Hosted by Parasites and Vectors, BugBitten is a blog for the parasitology and vector-borne disease community, from undergraduates taking courses in parasitology to senior researchers, lab leaders and educators. We aim to keep the community informed of new developments in our field and hope to interest and even surprise our readers with news and views outside their main sphere of study.

“Being one of the original bloggers it’s been amazing to see how much our readership has grown in 5 years. I’m glad I’ve stuck with it through different jobs and now my PhD, because it has hugely improved my writing skills- so much so that preparing manuscripts is no longer a daunting task. Through Bugbitten I’ve collaborated with scientists around the world and it’s always great to meet people at conferences and find out they read the blog!” – Vera Unwin

Beginnings
Our first blog, introducing BugBitten, was published in September 2013. The following month, a small group of keen bloggers, initially organised by Kevin Tyler, got off to a good start by publishing 10 blogs on a variety of topics. We soon settled into a pattern, with blogs appearing regularly on Fridays and sometimes also on Tuesdays. Together with Srimathy Sriskantharajah, associate publisher at BioMed Central, three of the original bloggers, myself, Krisztian Magori and Vera Unwin are still making regular contributions, five years later.

How we have grown
Currently, we have 8 editors, who compile, commission and edit blogs. In addition, several people are regular contributors and many in the community have posted guest blogs.

By the end of 2018 we will have published 293 blogs.

Monthly views of BugBitten blogs have risen steadily since we began and reached 24,326 in October this year. All our past blogs are still available in our archive and, to our surprise, most are still attracting interest, years after they were written.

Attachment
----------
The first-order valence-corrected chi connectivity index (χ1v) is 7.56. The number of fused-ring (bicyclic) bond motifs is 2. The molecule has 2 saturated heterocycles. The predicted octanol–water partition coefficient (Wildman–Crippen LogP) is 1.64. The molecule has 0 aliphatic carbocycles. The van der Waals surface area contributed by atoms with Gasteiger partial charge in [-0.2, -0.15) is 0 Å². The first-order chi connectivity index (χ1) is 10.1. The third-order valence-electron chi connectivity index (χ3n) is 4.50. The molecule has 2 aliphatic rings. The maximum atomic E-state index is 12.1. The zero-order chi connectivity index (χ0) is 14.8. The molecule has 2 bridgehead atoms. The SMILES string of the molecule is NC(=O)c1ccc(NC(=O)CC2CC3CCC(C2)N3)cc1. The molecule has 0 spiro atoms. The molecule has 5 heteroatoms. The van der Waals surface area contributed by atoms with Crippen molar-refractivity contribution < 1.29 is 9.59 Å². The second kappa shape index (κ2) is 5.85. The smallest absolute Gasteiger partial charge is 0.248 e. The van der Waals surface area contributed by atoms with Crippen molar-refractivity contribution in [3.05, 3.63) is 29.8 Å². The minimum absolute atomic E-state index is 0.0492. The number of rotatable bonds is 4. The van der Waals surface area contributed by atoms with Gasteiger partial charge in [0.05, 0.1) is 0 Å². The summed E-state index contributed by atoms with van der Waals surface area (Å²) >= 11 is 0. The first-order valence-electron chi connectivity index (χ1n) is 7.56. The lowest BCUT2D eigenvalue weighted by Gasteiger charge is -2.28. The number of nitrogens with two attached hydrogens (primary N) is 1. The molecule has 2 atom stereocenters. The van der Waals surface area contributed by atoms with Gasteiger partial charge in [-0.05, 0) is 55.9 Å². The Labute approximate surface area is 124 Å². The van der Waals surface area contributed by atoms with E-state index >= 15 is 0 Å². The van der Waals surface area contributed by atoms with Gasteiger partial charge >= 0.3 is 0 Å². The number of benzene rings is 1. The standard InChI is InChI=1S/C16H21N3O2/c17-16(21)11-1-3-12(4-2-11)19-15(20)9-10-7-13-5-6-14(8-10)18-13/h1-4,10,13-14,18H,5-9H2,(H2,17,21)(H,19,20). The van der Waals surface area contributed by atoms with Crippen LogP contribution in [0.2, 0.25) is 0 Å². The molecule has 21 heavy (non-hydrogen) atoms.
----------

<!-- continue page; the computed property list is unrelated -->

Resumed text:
Monthly views since we began. Credit: Srimathy Sriskantharajah and Kevin Tyler

What have we blogged about?
Over the past five years we have often blogged about relevant topics in the news, (for example,  the Nobel Prize in Physiology and Medicine) and followed major disease outbreaks across the globe.

Not surprisingly, the parasite most blogged about, with 39 features, has been malaria. These include blogs about cell biology, vaccine development, drug resistance, diagnostics and malaria sexual stages. We have discussed malaria elimination and even looked at malaria in monkeys, Great Reed Warblers and penguins. You can take one of our quizzes on malaria to test your knowledge.

Readers have been surprising (and saddened) to read how penguins have been affected by malaria

Many of our blogs on malaria also touch on mosquitoes. In fact, blogs about mosquitoes have been the most common ones over the past 5 years. Most likely, this reflects the acknowledgement that, in order to eliminate malaria, we need to focus on breaking the human / mosquito cycle just as much as on vaccine development or drug treatment. Studies involving the use of bednets and insecticide resistance have been covered several times as well as more experimental approaches to mosquito control using genetic modification or Wolbachia. Mosquito ecology, sex life and immune system have also featured, as have the scents that attract mosquitoes and how their feeding behaviour is manipulated by infection.